puffer puffer is offline
Steel
 
Join Date: Mar 2008
Location: Kent wa
Posts: 316
Default Re: Low dollar work

Quote:
Originally Posted by Roger Bleile
I don't want to get into a war of words here and didn't intend to offend anyone. I understand where you are coming from. One of my oldest and dearest friends is an 18th century reinactor and self described "stitch counter" who I have learned much from about all things from the period you are interested in.

When I mentioned low dollar... I was speaking in a relative sense regarding guns. I do work some work on cowboy action shooter type guns and also consider that a low dollar market. Generally most engravings on single actions and replica 1866's and 1873's run in the $750.00 to $2,500.00 range. Add to that the cost of a Colt SAA starting at about $1,500.00 or a Uberti rifle at about $1,000.00 and you have a range of $1,750.00 to about $4,000.00 for the whole item.

When you look at some of the shotguns and double rifles shown on this site and the Engravers Cafe site made by James Purdy, Holland & Holland, P.V. Nelson and so forth you will be looking at a "high dollar" market. The basic bespoke gun is in the $60,000.00 to $100,000.00 range and then the engraving can take it to a quarter million or better. One gun engraved by Phil Coggen is presently for sale at an asking price of $350,000.00! That is what I mean by high dollar.

By the way, It looks like this could be the winning thread in the contest with over 200 posts! Charles has started an excellent discussion on a topic that is apparently of great interest (and diverse opinions) here.

Roger
Roger, I for one WAS NOT in the LEAST bit Offended In fact your replies have been great IMHO. The problem is the fact that we are trying to communicate in a format, that leaves much to be desired.

BTW, I have been "lurking" in the "cafe" area & The ART work that I am seeing is an affermation, that the "ART of Engraving" is ALIVE & WELL". & that there are those that will continue to keep the TRADITION alive.

Thank you all for letting me share & LEARN. This site is one that I will continue to watch ( & maybe toss something out there so I can continue to LEARN.)

Puffer
Reply With Quote
  #204  
Old 04-30-2008, 07:10 PM
charles starks charles starks is offline
Platinum
 
Join Date: Feb 2008
Location: idaho
Posts: 503
Default Re: thoughts

no offense here . simply discussing .
we also have to remember that those Pauly , Purdy and Manton guns call so much from who they were made by . there are only so many around .

as to that price range of engraving we also have to remember the clientele is relatively small who can afford such items with most in that price range being distend for collections not actual use .
Most certainly that level of workmanship is something to strive for but it is also way out of reach for the vast majority of folks I think . So in the main time we must as artisans provide items that sell in the market we are aiming for . In the end maybe we are not so different from the artisans of old
Reply With Quote
  #205  
Old 05-01-2008, 09:14 PM
charles starks charles starks is offline
Platinum
 
Join Date: Feb 2008
Location: idaho
Posts: 503
Default Re: thoughts

cody does some fine work . his toe plate and side plate is well done and fits .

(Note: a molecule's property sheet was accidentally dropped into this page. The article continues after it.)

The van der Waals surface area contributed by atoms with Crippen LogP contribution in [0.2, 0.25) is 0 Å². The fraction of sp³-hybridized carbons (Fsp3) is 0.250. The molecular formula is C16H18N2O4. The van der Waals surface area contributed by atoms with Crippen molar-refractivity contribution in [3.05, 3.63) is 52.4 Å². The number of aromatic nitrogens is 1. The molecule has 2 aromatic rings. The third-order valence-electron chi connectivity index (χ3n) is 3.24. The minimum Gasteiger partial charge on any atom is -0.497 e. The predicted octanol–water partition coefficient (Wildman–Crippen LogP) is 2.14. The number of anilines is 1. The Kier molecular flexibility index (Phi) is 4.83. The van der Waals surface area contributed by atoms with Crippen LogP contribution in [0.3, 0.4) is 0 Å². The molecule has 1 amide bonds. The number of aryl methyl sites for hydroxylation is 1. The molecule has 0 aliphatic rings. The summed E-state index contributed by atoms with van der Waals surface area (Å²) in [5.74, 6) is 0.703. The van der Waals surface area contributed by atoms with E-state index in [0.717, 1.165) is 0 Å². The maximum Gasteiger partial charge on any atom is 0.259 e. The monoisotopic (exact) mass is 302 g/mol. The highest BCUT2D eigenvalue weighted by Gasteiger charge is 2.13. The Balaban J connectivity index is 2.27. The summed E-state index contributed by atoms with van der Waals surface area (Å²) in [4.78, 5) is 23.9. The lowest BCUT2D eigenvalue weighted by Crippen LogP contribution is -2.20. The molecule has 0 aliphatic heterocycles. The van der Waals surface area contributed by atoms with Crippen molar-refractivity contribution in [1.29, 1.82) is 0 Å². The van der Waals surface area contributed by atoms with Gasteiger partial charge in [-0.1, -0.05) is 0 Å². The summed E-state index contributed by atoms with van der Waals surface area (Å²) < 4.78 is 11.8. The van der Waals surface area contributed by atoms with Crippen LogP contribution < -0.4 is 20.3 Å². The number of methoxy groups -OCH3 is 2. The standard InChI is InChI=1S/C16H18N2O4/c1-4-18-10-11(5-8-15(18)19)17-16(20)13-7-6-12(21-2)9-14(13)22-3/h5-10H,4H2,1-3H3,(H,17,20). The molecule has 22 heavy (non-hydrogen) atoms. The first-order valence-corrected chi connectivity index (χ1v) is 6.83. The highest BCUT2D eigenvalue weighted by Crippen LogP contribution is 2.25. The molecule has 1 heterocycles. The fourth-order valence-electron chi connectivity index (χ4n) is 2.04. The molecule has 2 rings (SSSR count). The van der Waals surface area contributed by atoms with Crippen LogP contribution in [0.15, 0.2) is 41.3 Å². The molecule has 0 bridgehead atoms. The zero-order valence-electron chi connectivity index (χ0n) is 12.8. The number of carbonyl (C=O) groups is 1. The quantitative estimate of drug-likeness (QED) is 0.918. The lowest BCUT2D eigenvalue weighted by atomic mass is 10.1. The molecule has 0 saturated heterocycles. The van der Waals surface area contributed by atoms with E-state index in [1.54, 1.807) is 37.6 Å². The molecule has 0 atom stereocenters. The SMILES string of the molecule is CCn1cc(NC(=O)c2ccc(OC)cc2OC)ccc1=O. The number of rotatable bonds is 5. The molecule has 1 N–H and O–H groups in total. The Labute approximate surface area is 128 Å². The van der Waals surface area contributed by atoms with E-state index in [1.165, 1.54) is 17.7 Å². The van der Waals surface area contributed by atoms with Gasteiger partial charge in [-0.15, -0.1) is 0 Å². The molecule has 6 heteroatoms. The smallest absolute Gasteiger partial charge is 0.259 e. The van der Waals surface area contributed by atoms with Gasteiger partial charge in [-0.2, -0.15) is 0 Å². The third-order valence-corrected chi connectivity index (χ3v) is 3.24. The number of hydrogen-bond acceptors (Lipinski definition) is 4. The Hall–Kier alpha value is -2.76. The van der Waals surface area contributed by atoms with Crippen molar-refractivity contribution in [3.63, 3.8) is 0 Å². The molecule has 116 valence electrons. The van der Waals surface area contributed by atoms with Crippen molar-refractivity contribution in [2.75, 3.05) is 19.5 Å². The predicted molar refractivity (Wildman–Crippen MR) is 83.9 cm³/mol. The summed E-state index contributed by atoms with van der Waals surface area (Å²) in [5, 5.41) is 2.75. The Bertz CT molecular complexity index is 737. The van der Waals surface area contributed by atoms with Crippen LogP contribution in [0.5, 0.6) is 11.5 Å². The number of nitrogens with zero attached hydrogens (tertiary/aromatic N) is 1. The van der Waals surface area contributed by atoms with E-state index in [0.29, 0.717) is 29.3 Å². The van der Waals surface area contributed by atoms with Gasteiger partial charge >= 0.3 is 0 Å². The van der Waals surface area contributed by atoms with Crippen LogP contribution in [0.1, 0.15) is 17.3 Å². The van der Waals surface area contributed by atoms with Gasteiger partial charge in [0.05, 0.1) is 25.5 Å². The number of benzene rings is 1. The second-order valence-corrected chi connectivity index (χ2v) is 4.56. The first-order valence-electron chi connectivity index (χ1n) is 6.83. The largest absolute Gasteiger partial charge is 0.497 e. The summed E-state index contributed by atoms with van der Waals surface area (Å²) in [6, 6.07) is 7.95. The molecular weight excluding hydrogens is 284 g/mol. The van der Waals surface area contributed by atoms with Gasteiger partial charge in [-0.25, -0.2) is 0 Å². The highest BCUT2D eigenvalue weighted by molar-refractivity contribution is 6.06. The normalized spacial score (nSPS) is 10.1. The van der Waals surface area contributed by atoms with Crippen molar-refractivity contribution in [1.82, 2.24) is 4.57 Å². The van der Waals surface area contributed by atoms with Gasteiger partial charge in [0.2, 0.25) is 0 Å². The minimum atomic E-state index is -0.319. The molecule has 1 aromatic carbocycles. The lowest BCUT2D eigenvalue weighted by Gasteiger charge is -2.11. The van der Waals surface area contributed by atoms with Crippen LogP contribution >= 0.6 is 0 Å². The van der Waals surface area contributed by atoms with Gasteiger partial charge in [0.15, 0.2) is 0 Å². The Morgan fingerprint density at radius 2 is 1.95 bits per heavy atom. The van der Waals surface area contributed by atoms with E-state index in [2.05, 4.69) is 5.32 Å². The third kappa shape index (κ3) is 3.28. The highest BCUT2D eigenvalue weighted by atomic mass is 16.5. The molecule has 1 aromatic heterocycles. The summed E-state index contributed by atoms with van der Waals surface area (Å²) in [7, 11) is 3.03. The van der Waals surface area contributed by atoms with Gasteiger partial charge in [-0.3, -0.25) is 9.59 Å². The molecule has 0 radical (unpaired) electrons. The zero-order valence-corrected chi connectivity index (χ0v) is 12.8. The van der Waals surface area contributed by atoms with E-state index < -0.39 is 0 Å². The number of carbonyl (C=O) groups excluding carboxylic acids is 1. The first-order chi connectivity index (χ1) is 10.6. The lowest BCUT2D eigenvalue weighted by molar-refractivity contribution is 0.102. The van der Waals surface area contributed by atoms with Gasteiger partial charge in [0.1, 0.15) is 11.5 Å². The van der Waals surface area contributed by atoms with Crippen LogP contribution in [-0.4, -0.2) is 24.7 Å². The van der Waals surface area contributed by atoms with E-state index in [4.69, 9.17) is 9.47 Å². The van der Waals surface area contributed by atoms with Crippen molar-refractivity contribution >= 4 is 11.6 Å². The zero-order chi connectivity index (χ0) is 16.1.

as to what folks espect MMM good question , that would depend , if one was looking for a fine exsample or a working gun .
at a later date some exsamples would have this heavy engraving . John armstrong was known for this on his higher end exsamples .

again cody is a fine smith , very fine .
Reply With Quote
  #206  
Old 05-02-2008, 03:09 PM
Martin Strolz's Avatar
Martin Strolz Martin Strolz is offline
Copper
 
Join Date: Aug 2007
Location: Steyr, Austria
Posts: 12
Default Re: thoughts

It is hard to come by, but look for the book:
Master French Gunsmith`s Designs, 1970, Stephen V. Grancsay, Wichester Press, NY, Library of Congress Catalog Card Number 74-99752
Reproduced in facsimile, just excellent!
Reply With Quote
  #207  
Old 05-04-2008, 11:05 PM
Roger Bleile's Avatar
Roger Bleile Roger Bleile is offline
Platinum
 
Join Date: Feb 2008
Location: Kentucky
Posts: 1,672
Default Re: thoughts

I have the book that Martin is writing about and it is definately something that applys to this thread. The only problem is that they were made in very limited copies and are usually very expensive if you can find one. Here is a link to one for sale for $250. which may seem high but it is a very good price and will only grow in value.

http://www.antiqbook.com/boox/cum/31343.shtml

Roger
Reply With Quote
  #208  
Old 05-05-2008, 08:14 AM
charles starks charles starks is offline
Platinum
 
Join Date: Feb 2008
Location: idaho
Posts: 503
Default Re: thoughts

The thing to remember is just as we have been discussing , times , and regions show great changes .
Grancsay’s book is a very good one but just like Lenk’s book , it profiles other types of weapons makers and doesn’t focus on American weapons specifically .
While most certainly the engraving and examples are wonderful , the work was in most cases at a much higher caliber then what would have been found on the rifles like the one Cody is working on..
Now this isn’t to say it didn’t exist on these rifles.
To put it simply during the time frame these were being produced here in the colonies , it was not uncommon for a gunsmith to use what he had . As such we find side plates , locks , and other hardware from both British and French weapons being used especially on ordnance made weapons .

This relates back to what puffer was saying earlier .
Basically we can do what ever we like or what the customer likes or wants on a piece . Nothing wrong with that as each of these are a work of art in and of themselves .
However if we are shooting for an example of a specific time frame, location and maker then the work should be true to the existing documented examples . As such one has to study specifics